Adventures in air travel

So we were supposed to leave for Phoenix today (Monday) at the crack of dawn. I got an email yesterday morning telling me that I could check in online, so I went to American Airlines. We had chosen seats when we made the reservations two months ago, but these had disappeared, and when I tried to choose new ones, it said that feature was unavailable. When I tried to check in anyway, it said I couldn’t without choosing seats. Perhaps I should have taken that as a sign, but I didn’t – we just planned to check in at the airport.


Then, last night, my husband got a call letting us know that our flight was cancelled due to storms, and that they couldn’t get us on another flight until Tuesday afternoon. Since we have a very detailed 2-week itinerary, with car rental, lodging, and Las Vegas shows reserved and paid for, this threw everything off. Obviously we would miss out on lunch with my aunt and uncle and a visit with a friend in Phoenix on our first day and our night in Flagstaff, not to mention our drive the next morning to the Grand Canyon. Just as bad, we would have arrived at around 3 on Tuesday and would have had to drive nearly 6 hours to Las Vegas to get there in time for our pre-paid, non-refundable-for-any-reason show. To give us time to figure out our plans, my husband asked the agent to call back in 20 minutes. What we decided was that the best option was to get re-routed directly to Las Vegas, since we wouldn’t be able to do anything in Phoenix anyway.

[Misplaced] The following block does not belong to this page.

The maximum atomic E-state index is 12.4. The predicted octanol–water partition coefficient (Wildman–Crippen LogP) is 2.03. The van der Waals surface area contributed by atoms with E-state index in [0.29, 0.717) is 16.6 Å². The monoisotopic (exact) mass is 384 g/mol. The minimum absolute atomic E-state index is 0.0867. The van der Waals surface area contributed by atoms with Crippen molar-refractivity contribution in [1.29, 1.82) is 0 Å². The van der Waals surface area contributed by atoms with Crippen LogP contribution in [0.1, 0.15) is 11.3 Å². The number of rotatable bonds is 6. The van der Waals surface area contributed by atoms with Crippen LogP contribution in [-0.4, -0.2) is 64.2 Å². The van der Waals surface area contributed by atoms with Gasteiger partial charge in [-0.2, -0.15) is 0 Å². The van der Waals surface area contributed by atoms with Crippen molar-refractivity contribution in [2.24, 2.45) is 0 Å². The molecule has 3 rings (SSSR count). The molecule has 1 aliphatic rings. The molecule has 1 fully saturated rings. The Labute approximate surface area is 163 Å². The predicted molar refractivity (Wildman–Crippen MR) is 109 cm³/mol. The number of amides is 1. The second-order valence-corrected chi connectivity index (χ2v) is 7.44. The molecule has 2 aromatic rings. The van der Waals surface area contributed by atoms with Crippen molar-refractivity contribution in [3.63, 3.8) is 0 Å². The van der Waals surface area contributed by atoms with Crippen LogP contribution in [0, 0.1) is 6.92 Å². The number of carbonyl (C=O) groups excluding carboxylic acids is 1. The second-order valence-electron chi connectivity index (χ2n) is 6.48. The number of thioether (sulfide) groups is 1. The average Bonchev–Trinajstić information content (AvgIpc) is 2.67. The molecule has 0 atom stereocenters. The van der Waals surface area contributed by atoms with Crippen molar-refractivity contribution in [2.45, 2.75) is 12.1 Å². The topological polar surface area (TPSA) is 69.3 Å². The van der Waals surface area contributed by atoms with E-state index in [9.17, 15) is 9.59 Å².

When she hadn’t called back after half an hour, he called AA and another agent was told that they couldn’t reroute us to an airport more than 150 miles away. No exceptions. He asked to speak to a supervisor and was put on hold forever, so called back and a second agent told him the same thing, so we gave up.

But then the original agent called back and very kindly agreed to do as we requested, so now we’re just missing that one day without all of the inconveniences. We were able to cancel the inn in Flagstaff with no charges, plus, for some reason, our car rental is $250 less, so we’re actually better off, in some respects.

Air travel, eh? It’s completely insane.

One thought on “Adventures in air travel

  1. Frank Breen says:

    Flying is indeed insane, and worse the security checks may have become just an empty formality.

    My wife and I just returned from an amazing month in Lyon, France. At Charles DeGaulle, the French dutifully go through the motions of checking passengers but one wonders just what of value is being accomplished. I was allowed to keep my shoes on, I had to take my laptop from my carry-on bag but then it was not checked in any way, not even opened. Upon seeing my carry – on bag, an inspector cried, “Bag check”. Someone else came over and looked at the bag, then passed it without even opening it. My wife got wanded and searched because of her artificial knee, but that was perfunctory at best and consisted mostly of my wife satisfying the curiosity of the inspector because she too was facing like surgery. We got through the whole process in about a half hour and were walking away when I discovered that I had forgotten to empty a back pocket filled with about fifty American coins and Euros and that load of metal had set off nothing!

    A similar “inspection” occurred at the Airport in Amsterdam, with the addition of jokes and laughter as some flirting between inspectors and a gorgeous model took place. The US inspectors are only marginally more serious. It looks to me as if post 9/11 security has deteriorated into all motion and little substance.

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